Friday, June 04, 2010

Glen Urquhart and the Nazis

Celia Cohen wrote earlier this week that GOP congressional candidate Glen Urquhart thinks that the separation of church and state originated with the Nazis:
"The exact phrase 'separation of church and state' came out of Adolf Hitler's mouth. That's where it comes from. The next time your liberal friends talk about separation of church and state, ask them why they're Nazis."
Urquhart's comments were captured on video and posted on YouTube. The usually genial Cohen departs from her breezy style and subjects Urquhart to a storm of well deserved sarcasm.

Beth Miller reports in the News Journal that Urquhart now says his remarks were "not as skillfully worded" as he would have liked. Skillfully worded or not, half of the crowd applauded.

Writing at Delaware Tomorrow, Michael Stafford refutes Urquhart's astonishing assertion in
a withering post titled "Mein Gaffe." Stafford admits that Urquhart is correct in saying that Thomas Jefferson did not use the exact phrase, "separation of church and state," in his letter to the Danbury Baptists. Instead, Jefferson wrote of “building a wall of separation between church and State.”

Stafford traces the phrase back to James Madison and Roger Williams, the founder of the colony of Rhode Island, and reviews the jurisprudence, including a 19th century prohibition on clergy holding public office here in Delaware. He takes us through the history for a reason:

Why this digression into the realm of state court opinions? Because it refutes the argument that the phrase “separation of church and state” did not become a part of our Establishment Clause lexicon until the Supreme Court’s decision in Everson v Bd of Education in 1947; an argument frequently made by those who claim the phrase originated with Hitler and the Nazis. As the reader can see even from this cursory summary, the Supreme Court was not creating a new concept out of whole cloth, nor grafting a foreign (Nazi?) principle on the First Amendment--the separation between, or of, church and state has very deep roots in our history.
The claims that Democratic policies or programs resemble the horrors of Nazi Germany have flourished in the last two years. And it has not just been a few tasteless images on the web or on signs at street demonstrations.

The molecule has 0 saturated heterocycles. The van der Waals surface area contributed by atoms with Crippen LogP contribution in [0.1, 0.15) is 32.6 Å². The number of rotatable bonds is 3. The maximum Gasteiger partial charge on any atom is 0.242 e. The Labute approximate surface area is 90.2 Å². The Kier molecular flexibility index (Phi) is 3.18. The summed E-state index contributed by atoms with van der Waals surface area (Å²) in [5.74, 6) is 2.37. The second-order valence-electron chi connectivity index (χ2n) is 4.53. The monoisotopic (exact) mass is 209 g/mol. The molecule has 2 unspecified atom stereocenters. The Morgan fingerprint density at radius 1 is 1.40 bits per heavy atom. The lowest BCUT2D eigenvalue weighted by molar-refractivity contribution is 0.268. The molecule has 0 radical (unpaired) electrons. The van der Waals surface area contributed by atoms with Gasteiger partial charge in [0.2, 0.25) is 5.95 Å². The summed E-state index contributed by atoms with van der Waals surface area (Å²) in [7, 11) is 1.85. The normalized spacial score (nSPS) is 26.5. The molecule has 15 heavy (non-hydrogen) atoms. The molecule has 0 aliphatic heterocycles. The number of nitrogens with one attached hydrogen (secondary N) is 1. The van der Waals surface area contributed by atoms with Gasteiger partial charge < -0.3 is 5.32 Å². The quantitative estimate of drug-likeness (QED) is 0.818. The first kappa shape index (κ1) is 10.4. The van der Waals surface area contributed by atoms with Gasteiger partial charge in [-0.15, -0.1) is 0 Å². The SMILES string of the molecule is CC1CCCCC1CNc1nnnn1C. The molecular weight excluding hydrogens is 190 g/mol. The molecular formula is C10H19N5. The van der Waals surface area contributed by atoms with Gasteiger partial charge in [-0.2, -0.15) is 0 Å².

Jonah Goldberg, considered by some a serious thinker, wrote an improbable tome called Liberal Fascism. Glen Beck has garnered several million viewers with his spectacle of "Nazi Tourettes,"
as Lewis Black called it on the Daily Show. And Newt Gingrich, who styles himself to be an intellectual (he once taught history), shows he doesn't understand history in his new book, To Save America: Stopping Obama’s Secular Socialist Machine:
The President’s secular socialist machine represents as great a threat to America as Nazi Germany or the Soviet Union once did.
Glen Urquhart notwithstanding, I am not a Nazi, or even a secularist, for believing in the separation of church and state.

This paroxysm of Nazi allusions will eventually subside, though not before it inflicts further damage on our polity. I am glad there are Republicans who are willing to call out those who abuse history in ramping up the rhetoric.

2 Comments:

Blogger Ed Darrell said...

Has Urquhart ever explained this statement more carefully?

4:32 AM, September 27, 2010  
Blogger JD Carruthers said...

Before Urquhart presumes to deliver any more lectures on how the Nazis coined the notion of "separation of church and state", he needs to Google the term "Reichskonkordat" and read the article. The one thing that I think is worse than a liar is someone who is too lazy and ignorant to aquaint himself with the truth.

7:03 PM, November 01, 2010  

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